Monday, 30 March 2009

Fabric and photos

This last week or so, I've finally been getting into a bit more of a routine with my sewing after a spell of accomplishing nothing much. I'm really enjoying the coin quilt. Progress is slow, but I like the fact that it's nice and methodical, something that I can pick up and work on for an hour and put down again without feeling I need to race through the whole thing. I'm generally a binge-sewer, so it's good to work at a slower pace sometimes. My coins are now pieced, so I need to decide on the finished size of the quilt before I go any further.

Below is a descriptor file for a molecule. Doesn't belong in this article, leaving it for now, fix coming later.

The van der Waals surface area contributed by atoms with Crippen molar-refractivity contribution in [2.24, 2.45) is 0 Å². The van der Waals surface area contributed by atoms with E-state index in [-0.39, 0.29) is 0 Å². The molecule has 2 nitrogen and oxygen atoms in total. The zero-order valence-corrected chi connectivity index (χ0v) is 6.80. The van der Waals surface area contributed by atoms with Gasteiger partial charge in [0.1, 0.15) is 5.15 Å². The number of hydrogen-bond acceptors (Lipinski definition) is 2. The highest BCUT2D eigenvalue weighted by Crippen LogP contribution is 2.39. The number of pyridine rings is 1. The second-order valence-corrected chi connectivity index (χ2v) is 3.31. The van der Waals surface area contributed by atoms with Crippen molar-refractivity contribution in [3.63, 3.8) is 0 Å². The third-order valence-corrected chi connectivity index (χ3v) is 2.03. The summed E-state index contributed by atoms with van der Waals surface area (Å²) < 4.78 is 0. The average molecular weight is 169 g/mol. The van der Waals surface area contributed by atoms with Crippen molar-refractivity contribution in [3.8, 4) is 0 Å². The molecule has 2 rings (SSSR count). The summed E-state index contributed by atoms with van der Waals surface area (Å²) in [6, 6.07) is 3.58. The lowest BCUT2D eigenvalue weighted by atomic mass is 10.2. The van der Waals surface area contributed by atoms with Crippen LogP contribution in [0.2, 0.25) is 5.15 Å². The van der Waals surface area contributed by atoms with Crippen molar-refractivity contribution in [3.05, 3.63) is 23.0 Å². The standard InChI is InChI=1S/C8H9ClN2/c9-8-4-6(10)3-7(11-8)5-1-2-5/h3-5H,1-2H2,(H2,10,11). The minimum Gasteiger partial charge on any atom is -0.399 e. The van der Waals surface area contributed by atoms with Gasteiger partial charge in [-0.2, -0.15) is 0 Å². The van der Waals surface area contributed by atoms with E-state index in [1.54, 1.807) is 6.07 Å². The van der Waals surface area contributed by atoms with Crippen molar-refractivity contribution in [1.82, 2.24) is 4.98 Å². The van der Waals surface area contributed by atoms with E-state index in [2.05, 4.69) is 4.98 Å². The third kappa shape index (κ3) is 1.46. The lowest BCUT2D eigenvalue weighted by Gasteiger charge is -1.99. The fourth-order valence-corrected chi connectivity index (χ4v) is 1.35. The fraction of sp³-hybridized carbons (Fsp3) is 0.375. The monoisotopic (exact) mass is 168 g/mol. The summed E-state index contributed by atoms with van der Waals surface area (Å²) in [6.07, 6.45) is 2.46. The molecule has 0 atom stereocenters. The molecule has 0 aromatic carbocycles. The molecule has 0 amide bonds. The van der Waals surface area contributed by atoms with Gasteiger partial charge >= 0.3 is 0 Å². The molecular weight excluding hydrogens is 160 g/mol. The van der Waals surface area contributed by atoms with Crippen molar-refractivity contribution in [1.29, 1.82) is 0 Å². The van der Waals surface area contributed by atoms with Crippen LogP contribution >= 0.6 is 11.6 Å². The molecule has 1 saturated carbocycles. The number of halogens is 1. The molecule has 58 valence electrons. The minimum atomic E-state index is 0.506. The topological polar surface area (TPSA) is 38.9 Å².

pieced coins

I've also been admiring my recent acquisitions from a fun day fabric shopping in London. I can now see why Ruth has been spending so much time in Fabrics Galore just lately! I came away with this stack of fabrics and was left wishing I'd bought more. I also discovered that it is physically impossible for me to buy less than a metre of anything; I did try to buy just a half metre of the first print on the table, but just felt I had to have a little extra, you know, just in case. The tweeds and green prints will be bags and moleskine organisers, but the two brighter prints are destined to become summer frocks for my girl.


I've cut out a bag from the green herringbone which will be lined with the lovely Liberty print though I've had to put that to one side until I buy some matching thread (why is it that there's always one essential item that's missing?).